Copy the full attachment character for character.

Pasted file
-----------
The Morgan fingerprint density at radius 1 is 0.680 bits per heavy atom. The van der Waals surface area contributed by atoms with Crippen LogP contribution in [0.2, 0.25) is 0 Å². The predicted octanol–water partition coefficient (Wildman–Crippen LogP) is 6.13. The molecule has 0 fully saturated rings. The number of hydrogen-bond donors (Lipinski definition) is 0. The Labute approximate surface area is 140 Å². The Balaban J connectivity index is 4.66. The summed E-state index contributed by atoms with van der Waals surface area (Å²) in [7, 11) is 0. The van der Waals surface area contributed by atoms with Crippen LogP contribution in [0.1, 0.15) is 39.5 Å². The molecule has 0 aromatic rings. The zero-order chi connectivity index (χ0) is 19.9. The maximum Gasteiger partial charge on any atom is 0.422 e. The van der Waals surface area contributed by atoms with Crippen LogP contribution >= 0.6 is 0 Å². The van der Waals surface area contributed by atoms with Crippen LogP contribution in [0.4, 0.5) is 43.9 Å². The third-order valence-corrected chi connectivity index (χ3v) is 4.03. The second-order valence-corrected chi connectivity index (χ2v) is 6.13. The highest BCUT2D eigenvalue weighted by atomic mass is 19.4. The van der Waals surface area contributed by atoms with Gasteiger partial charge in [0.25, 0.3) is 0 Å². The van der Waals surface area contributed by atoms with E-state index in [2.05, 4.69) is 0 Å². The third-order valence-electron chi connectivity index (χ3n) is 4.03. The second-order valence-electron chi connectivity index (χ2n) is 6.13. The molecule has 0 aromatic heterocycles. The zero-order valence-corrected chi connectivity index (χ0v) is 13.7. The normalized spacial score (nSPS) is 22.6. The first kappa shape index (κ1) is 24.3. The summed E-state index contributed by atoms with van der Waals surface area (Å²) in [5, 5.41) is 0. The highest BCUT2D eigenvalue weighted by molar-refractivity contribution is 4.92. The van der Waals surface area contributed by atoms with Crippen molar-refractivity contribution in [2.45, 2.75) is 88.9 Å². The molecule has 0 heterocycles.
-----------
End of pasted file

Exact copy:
The Morgan fingerprint density at radius 1 is 0.680 bits per heavy atom. The van der Waals surface area contributed by atoms with Crippen LogP contribution in [0.2, 0.25) is 0 Å². The predicted octanol–water partition coefficient (Wildman–Crippen LogP) is 6.13. The molecule has 0 fully saturated rings. The number of hydrogen-bond donors (Lipinski definition) is 0. The Labute approximate surface area is 140 Å². The Balaban J connectivity index is 4.66. The summed E-state index contributed by atoms with van der Waals surface area (Å²) in [7, 11) is 0. The van der Waals surface area contributed by atoms with Crippen LogP contribution in [0.1, 0.15) is 39.5 Å². The molecule has 0 aromatic rings. The zero-order chi connectivity index (χ0) is 19.9. The maximum Gasteiger partial charge on any atom is 0.422 e. The van der Waals surface area contributed by atoms with Crippen LogP contribution >= 0.6 is 0 Å². The van der Waals surface area contributed by atoms with Crippen LogP contribution in [0.4, 0.5) is 43.9 Å². The third-order valence-corrected chi connectivity index (χ3v) is 4.03. The second-order valence-corrected chi connectivity index (χ2v) is 6.13. The highest BCUT2D eigenvalue weighted by atomic mass is 19.4. The van der Waals surface area contributed by atoms with Gasteiger partial charge in [0.25, 0.3) is 0 Å². The van der Waals surface area contributed by atoms with E-state index in [2.05, 4.69) is 0 Å². The third-order valence-electron chi connectivity index (χ3n) is 4.03. The second-order valence-electron chi connectivity index (χ2n) is 6.13. The molecule has 0 aromatic heterocycles. The zero-order valence-corrected chi connectivity index (χ0v) is 13.7. The normalized spacial score (nSPS) is 22.6. The first kappa shape index (κ1) is 24.3. The summed E-state index contributed by atoms with van der Waals surface area (Å²) in [5, 5.41) is 0. The highest BCUT2D eigenvalue weighted by molar-refractivity contribution is 4.92. The van der Waals surface area contributed by atoms with Crippen molar-refractivity contribution in [2.45, 2.75) is 88.9 Å². The molecule has 0 heterocycles.